Mount Everest Is Covered In Tons Of Trash And Dead Bodies, Nepal’s Government Hopes To Change That

'Our goal is to extract as much waste as possible from Everest so as to restore glory to the mountain.'

mount everest as seen from base camp
United States Air Force (GPL Aaron Homer)

'Our goal is to extract as much waste as possible from Everest so as to restore glory to the mountain.'

Mount Everest is littered with tons of trash, as well as dead bodies, so much so that the mountain has earned the nickname “The World’s Highest Dump,” USA Today reports. The Nepalese government is hoping to make a dent in that before climbing season begins in earnest.

Already government forces have removed three tons of garbage from the slopes of the world’s highest mountain, and they hope to remove another 11 tons before climbing season in a couple of weeks. That should make a pretty large dent in the estimated 30 tons of debris up there — assuming this season’s crop of climbers doesn’t leave any more.

The Mountain’s Trash Problem

There are two main factors that are contributing to Mount Everest’s trash problem.

The first is the harsh nature of the mountain itself. At such high altitudes, every calorie is precious beyond measure, so climbers generally leave debris — oxygen tanks, discarded equipment, their own bodies — where it lands, as carrying it down requires expending energy that’s best conserved for other uses.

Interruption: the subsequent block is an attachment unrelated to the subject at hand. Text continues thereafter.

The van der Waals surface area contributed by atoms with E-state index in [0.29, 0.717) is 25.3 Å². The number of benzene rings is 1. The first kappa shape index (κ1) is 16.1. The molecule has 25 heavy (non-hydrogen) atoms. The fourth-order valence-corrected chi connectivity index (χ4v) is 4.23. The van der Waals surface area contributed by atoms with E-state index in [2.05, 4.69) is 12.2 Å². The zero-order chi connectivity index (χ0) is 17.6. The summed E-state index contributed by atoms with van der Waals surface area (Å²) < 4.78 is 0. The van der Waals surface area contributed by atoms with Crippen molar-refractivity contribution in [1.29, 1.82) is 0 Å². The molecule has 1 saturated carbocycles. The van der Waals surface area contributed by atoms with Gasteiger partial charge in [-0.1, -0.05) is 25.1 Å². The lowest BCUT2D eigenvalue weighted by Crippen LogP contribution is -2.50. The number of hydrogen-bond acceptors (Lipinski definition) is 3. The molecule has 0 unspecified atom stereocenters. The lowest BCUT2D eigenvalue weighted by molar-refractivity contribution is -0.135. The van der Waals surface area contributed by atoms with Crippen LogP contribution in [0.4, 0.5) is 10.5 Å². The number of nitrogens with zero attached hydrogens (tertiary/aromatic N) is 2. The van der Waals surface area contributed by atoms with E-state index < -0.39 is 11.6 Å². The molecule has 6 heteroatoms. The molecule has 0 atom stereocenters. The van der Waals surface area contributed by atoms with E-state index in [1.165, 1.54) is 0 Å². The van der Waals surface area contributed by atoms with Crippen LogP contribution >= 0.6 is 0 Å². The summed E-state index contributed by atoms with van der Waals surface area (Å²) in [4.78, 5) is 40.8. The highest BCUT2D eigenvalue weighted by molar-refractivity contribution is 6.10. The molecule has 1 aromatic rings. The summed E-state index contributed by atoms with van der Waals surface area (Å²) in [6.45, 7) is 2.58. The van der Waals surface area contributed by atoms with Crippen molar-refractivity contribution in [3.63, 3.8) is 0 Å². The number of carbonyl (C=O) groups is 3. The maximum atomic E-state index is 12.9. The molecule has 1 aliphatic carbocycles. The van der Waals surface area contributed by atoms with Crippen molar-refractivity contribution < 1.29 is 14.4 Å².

And when someone dies up there, moving their body is all but out of the question. As All That’s Interesting reported in 2017, at least 200 people are known to have died on that mountain, most of their bodies left there for lack of a means of getting them down. To this day, climbers routinely pass within feet of bodies that have been there for decades, perfectly preserved in the cold, dry climate.

The second problem is the extreme popularity of summiting Everest. So affordable is the journey (by the standards of luxury travel, that is) and so willing are companies to sell spots on their treks that in any climbing season, as many as a thousand climbers could be on the mountain at any one time.

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Mitigation Efforts

The Nepalese government has attempted to make some efforts at reducing the problem. In 2014, for example, the government enacted a rule that requires all climbers to bring back 8 kilograms (roughly 17 pounds) of trash when they leave the mountain. That amount is roughly the amount of gear they take with them, therefore mandating that their efforts be trash-neutral, as Dandu Raj Ghimire, Nepal’s tourism director, explains.

“If only climbers brought back their own waste, it would greatly help keep Everest clean. It’s not about the 8kg waste, but bringing back the waste they produce.”

Apart from asking climbers to bring back their own waste (or an equivalent amount), the efforts of the Nepalese government mark the first major effort to rid the mountain of its decades of climbers’ bodies and trash.